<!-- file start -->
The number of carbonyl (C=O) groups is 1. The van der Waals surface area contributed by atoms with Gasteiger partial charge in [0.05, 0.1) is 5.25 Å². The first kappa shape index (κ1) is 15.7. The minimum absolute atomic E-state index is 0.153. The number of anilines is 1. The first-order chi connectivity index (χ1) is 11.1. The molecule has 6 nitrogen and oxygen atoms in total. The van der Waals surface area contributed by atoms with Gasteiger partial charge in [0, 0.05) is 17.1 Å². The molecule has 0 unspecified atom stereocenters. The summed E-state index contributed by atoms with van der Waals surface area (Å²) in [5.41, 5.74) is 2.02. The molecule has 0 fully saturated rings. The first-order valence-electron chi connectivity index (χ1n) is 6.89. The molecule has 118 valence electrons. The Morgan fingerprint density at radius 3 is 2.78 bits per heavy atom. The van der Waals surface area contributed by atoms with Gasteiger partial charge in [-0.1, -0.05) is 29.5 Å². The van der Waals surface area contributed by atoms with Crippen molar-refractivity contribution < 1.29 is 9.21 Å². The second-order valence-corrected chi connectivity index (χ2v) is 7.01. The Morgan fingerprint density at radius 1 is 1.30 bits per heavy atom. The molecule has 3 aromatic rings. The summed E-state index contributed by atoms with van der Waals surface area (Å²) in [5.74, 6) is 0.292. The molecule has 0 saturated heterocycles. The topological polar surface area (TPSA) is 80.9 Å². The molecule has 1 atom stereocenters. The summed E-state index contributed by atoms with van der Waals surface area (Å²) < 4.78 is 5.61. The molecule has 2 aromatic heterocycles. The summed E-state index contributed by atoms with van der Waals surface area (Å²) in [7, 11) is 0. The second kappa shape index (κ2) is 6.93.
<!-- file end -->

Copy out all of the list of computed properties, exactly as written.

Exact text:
The number of carbonyl (C=O) groups is 1. The van der Waals surface area contributed by atoms with Gasteiger partial charge in [0.05, 0.1) is 5.25 Å². The first kappa shape index (κ1) is 15.7. The minimum absolute atomic E-state index is 0.153. The number of anilines is 1. The first-order chi connectivity index (χ1) is 11.1. The molecule has 6 nitrogen and oxygen atoms in total. The van der Waals surface area contributed by atoms with Gasteiger partial charge in [0, 0.05) is 17.1 Å². The molecule has 0 unspecified atom stereocenters. The summed E-state index contributed by atoms with van der Waals surface area (Å²) in [5.41, 5.74) is 2.02. The molecule has 0 fully saturated rings. The first-order valence-electron chi connectivity index (χ1n) is 6.89. The molecule has 118 valence electrons. The Morgan fingerprint density at radius 3 is 2.78 bits per heavy atom. The van der Waals surface area contributed by atoms with Gasteiger partial charge in [-0.1, -0.05) is 29.5 Å². The van der Waals surface area contributed by atoms with Crippen molar-refractivity contribution < 1.29 is 9.21 Å². The second-order valence-corrected chi connectivity index (χ2v) is 7.01. The Morgan fingerprint density at radius 1 is 1.30 bits per heavy atom. The molecule has 3 aromatic rings. The summed E-state index contributed by atoms with van der Waals surface area (Å²) in [5.74, 6) is 0.292. The molecule has 0 saturated heterocycles. The topological polar surface area (TPSA) is 80.9 Å². The molecule has 1 atom stereocenters. The summed E-state index contributed by atoms with van der Waals surface area (Å²) < 4.78 is 5.61. The molecule has 2 aromatic heterocycles. The summed E-state index contributed by atoms with van der Waals surface area (Å²) in [7, 11) is 0. The second kappa shape index (κ2) is 6.93.